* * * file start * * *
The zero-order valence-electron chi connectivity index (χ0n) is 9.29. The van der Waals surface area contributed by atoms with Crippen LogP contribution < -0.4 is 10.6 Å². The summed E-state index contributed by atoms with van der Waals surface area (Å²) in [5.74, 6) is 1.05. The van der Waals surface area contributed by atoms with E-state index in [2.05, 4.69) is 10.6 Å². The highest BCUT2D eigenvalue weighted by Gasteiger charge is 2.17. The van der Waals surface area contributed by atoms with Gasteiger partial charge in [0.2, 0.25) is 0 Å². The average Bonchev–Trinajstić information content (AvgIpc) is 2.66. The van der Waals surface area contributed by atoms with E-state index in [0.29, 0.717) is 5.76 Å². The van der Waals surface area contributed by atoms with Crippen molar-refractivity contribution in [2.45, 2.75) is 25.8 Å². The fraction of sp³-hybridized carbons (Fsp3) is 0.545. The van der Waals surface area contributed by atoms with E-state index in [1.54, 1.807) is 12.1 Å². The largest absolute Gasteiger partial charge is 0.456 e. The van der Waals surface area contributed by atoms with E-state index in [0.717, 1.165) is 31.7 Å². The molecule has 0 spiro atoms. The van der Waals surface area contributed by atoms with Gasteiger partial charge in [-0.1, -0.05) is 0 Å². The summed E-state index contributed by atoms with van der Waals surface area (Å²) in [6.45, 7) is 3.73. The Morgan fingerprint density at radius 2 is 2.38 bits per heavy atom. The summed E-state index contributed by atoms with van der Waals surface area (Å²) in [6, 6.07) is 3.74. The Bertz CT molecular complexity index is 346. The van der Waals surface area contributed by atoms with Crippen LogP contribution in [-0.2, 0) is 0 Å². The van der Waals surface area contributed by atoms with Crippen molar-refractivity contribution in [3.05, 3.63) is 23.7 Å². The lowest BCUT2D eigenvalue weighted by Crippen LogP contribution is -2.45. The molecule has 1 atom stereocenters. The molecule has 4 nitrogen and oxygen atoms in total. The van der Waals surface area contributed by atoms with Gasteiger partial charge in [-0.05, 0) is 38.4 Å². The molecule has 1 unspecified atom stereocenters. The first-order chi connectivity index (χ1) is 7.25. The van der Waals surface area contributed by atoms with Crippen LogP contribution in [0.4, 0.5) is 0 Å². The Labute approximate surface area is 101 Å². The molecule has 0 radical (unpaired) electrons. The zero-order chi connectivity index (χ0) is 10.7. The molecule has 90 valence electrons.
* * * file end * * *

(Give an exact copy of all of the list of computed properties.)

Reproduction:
The zero-order valence-electron chi connectivity index (χ0n) is 9.29. The van der Waals surface area contributed by atoms with Crippen LogP contribution < -0.4 is 10.6 Å². The summed E-state index contributed by atoms with van der Waals surface area (Å²) in [5.74, 6) is 1.05. The van der Waals surface area contributed by atoms with E-state index in [2.05, 4.69) is 10.6 Å². The highest BCUT2D eigenvalue weighted by Gasteiger charge is 2.17. The van der Waals surface area contributed by atoms with Gasteiger partial charge in [0.2, 0.25) is 0 Å². The average Bonchev–Trinajstić information content (AvgIpc) is 2.66. The van der Waals surface area contributed by atoms with E-state index in [0.29, 0.717) is 5.76 Å². The van der Waals surface area contributed by atoms with Crippen molar-refractivity contribution in [2.45, 2.75) is 25.8 Å². The fraction of sp³-hybridized carbons (Fsp3) is 0.545. The van der Waals surface area contributed by atoms with E-state index in [1.54, 1.807) is 12.1 Å². The largest absolute Gasteiger partial charge is 0.456 e. The van der Waals surface area contributed by atoms with E-state index in [0.717, 1.165) is 31.7 Å². The molecule has 0 spiro atoms. The van der Waals surface area contributed by atoms with Gasteiger partial charge in [-0.1, -0.05) is 0 Å². The summed E-state index contributed by atoms with van der Waals surface area (Å²) in [6.45, 7) is 3.73. The Morgan fingerprint density at radius 2 is 2.38 bits per heavy atom. The summed E-state index contributed by atoms with van der Waals surface area (Å²) in [6, 6.07) is 3.74. The Bertz CT molecular complexity index is 346. The van der Waals surface area contributed by atoms with Crippen LogP contribution in [-0.2, 0) is 0 Å². The van der Waals surface area contributed by atoms with Crippen molar-refractivity contribution in [3.05, 3.63) is 23.7 Å². The lowest BCUT2D eigenvalue weighted by Crippen LogP contribution is -2.45. The molecule has 1 atom stereocenters. The molecule has 4 nitrogen and oxygen atoms in total. The van der Waals surface area contributed by atoms with Gasteiger partial charge in [-0.05, 0) is 38.4 Å². The molecule has 1 unspecified atom stereocenters. The first-order chi connectivity index (χ1) is 7.25. The van der Waals surface area contributed by atoms with Crippen LogP contribution in [0.4, 0.5) is 0 Å². The Labute approximate surface area is 101 Å². The molecule has 0 radical (unpaired) electrons. The zero-order chi connectivity index (χ0) is 10.7. The molecule has 90 valence electrons.